Anqotum Resource Management has been involved in striped bass research since 2008 when we assisted DFO in a study that was looking at the number of tagged striped bass returning to the Miramichi River to overwinter. Following this study, we helped utilize the Gasperau fisherman of Eel Ground First Nation to monitor the population of striped bass through out their recovery period. This was done by recording the number of individuals that were caught in the trap nets during the Gasperau season. During the life of this project, we observed a sharp increase in the number of spawning individuals, which met and exceeded the Department of Fisheries and Oceans (DFO) recovery target for spawning bass in the Miramichi.
Once the monitoring project had ended we were left with a lingering question from our communities. What effect does this extremely large striped bass population have on our dwindling Atlantic salmon population, particularly the out-migrating smolts? This was particularly interesting because the bass start to spawn in the rivers around the same time that the smolt migrate out to sea, so there is a potential for overlap of these two species. It was also concerning because at the time, the spawning population of striped bass had reached 300,000 individuals (DFO’s recovery target was 36,000 spawning bass for 5 consecutive years), and the out-migrating smolt population was estimated to be at ~400,000 fish. The concern here was that it wouldn’t take much for that amount of striped bass to make a significant impact on the smolt population even if they were not targeted as a main food source.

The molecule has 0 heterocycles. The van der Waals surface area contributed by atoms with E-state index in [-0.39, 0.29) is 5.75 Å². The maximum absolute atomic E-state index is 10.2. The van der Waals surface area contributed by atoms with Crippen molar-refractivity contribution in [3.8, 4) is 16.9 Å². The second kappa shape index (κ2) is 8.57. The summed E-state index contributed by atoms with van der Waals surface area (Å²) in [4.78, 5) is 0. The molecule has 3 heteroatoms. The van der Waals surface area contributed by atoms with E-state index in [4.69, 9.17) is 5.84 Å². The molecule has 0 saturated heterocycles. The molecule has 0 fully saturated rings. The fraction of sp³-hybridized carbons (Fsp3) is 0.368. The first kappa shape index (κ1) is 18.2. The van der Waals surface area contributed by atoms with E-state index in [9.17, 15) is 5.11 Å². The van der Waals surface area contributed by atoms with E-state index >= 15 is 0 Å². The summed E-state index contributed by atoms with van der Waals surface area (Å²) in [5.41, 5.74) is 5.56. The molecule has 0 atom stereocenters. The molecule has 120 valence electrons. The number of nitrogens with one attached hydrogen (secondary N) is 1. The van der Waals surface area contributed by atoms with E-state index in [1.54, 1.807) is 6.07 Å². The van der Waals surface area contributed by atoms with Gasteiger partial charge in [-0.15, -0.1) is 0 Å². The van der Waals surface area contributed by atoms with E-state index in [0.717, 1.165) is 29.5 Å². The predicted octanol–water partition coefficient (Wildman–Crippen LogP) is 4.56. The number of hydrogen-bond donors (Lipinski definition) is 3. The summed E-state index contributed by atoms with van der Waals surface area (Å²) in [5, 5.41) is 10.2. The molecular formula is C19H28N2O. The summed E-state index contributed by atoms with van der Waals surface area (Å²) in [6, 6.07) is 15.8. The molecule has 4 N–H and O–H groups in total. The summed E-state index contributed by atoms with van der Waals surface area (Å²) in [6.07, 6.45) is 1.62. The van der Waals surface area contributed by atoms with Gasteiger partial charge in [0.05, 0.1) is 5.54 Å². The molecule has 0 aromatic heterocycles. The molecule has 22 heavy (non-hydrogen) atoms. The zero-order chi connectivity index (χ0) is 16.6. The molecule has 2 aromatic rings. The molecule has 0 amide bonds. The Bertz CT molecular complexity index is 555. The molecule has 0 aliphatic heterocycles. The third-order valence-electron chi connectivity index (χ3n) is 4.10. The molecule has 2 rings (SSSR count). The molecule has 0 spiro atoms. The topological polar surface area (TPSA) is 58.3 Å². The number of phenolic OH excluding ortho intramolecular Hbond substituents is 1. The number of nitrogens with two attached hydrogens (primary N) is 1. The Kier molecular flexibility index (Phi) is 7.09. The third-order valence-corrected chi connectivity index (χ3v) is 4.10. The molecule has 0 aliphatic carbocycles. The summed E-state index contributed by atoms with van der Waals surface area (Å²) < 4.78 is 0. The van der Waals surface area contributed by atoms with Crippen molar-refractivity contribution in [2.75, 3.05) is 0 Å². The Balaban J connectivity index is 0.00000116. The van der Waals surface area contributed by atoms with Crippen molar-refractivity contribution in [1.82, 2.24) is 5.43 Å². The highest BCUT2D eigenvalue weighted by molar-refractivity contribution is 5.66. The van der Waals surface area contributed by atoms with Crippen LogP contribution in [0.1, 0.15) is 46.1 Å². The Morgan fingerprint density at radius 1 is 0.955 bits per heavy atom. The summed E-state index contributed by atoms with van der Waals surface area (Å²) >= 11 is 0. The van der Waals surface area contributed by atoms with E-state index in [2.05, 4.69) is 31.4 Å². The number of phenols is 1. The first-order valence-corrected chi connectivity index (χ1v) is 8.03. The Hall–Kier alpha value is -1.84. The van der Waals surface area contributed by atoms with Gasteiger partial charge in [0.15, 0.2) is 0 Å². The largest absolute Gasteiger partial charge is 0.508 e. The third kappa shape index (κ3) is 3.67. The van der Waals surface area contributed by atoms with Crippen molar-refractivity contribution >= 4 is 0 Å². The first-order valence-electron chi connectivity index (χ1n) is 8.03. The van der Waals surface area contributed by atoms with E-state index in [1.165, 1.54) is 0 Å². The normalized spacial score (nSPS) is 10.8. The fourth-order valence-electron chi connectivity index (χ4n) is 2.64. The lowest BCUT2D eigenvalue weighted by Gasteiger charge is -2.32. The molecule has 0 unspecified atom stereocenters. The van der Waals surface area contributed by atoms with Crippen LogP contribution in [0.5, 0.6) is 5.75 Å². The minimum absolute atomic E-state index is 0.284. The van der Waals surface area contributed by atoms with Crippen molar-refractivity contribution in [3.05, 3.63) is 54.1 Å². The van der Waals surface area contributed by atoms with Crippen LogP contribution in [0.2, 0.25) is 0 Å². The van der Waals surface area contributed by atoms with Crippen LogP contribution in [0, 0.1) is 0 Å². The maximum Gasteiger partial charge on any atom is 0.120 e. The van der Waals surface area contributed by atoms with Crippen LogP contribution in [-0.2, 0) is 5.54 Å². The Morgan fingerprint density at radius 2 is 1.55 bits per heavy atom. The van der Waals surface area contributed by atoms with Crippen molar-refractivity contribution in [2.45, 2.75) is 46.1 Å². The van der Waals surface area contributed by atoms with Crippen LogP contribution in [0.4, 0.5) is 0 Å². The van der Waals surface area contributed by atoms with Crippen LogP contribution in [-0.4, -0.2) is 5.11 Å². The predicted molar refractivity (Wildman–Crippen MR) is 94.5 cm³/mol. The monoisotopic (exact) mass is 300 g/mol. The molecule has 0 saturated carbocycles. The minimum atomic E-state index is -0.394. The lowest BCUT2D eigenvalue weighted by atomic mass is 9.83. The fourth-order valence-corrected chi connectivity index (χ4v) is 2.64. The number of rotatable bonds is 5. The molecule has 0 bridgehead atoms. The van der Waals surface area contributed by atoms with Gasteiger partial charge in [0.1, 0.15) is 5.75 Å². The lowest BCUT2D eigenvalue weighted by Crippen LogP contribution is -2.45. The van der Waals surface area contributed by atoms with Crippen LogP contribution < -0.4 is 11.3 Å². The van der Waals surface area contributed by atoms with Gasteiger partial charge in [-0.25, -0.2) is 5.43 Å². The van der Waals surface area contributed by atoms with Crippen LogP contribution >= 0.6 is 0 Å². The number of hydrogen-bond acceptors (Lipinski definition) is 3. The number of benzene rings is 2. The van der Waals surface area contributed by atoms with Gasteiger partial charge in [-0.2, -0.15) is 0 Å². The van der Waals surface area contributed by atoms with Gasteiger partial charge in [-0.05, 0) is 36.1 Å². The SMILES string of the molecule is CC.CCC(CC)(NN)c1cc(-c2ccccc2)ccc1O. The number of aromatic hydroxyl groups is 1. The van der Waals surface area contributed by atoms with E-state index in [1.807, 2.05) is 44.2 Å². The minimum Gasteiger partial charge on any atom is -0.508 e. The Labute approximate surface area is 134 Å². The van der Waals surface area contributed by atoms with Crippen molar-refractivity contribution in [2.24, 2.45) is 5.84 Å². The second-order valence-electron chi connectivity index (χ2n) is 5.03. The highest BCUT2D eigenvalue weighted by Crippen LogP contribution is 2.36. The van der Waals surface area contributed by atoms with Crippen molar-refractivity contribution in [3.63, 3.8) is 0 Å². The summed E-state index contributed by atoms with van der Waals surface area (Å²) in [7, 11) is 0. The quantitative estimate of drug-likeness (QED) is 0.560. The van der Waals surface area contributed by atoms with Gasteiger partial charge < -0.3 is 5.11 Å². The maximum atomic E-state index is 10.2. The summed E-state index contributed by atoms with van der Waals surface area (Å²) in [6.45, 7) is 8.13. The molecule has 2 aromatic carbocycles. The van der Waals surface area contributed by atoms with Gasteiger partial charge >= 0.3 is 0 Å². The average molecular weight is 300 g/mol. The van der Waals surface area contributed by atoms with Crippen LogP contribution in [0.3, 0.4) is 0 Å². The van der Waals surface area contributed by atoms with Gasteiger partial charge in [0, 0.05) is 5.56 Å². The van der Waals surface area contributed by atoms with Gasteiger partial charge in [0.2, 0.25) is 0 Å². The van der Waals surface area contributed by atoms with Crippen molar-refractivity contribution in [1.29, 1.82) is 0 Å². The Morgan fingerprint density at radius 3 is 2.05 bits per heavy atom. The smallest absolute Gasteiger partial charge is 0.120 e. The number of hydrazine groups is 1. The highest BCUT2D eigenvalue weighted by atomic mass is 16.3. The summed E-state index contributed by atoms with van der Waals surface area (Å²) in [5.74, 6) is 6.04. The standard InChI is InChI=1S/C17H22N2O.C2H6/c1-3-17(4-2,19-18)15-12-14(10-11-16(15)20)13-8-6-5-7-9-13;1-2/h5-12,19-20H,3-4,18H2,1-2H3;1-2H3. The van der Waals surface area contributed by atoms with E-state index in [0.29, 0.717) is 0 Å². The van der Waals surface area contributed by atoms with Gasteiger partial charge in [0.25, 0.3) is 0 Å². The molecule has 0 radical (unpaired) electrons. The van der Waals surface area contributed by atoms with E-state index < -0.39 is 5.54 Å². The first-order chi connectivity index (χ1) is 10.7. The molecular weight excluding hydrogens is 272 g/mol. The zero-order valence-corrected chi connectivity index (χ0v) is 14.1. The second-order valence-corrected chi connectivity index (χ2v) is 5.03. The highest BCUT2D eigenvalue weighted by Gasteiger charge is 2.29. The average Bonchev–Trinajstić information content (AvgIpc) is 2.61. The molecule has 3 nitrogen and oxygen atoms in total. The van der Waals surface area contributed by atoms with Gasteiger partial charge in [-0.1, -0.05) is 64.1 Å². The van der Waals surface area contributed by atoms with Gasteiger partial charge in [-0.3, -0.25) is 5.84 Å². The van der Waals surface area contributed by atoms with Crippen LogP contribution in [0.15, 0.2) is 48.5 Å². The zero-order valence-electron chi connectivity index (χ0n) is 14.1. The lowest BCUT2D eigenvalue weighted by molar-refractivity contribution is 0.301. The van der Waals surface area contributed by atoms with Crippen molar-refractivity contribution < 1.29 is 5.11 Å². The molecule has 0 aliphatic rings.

Starting in 2012, NSMDC-AAROM began to investigate this potential overlap of the two species. We chose to utilize a scientific approach to conducting a diet study, which had been rising in popularity. This technique is known as Stable Isotope analysis. This is where tissues in the species in question are tested for stable Carbon (13C) and stable Nitrogen (15N). The reason we tested for these stable isotopes is because the fish only gains these stable isotopes from the species they eat. Knowing this we can discern if the food source is from a marine environment (the ocean) or if it originated in a fresh water environment (in the head waters, above the head of tide). As this research continues to be developed, we hope to uncover the mysteries that surround the behavior of these two species and how they interact when in our river. In 2015, Anqotum Resource Management maintains these studies.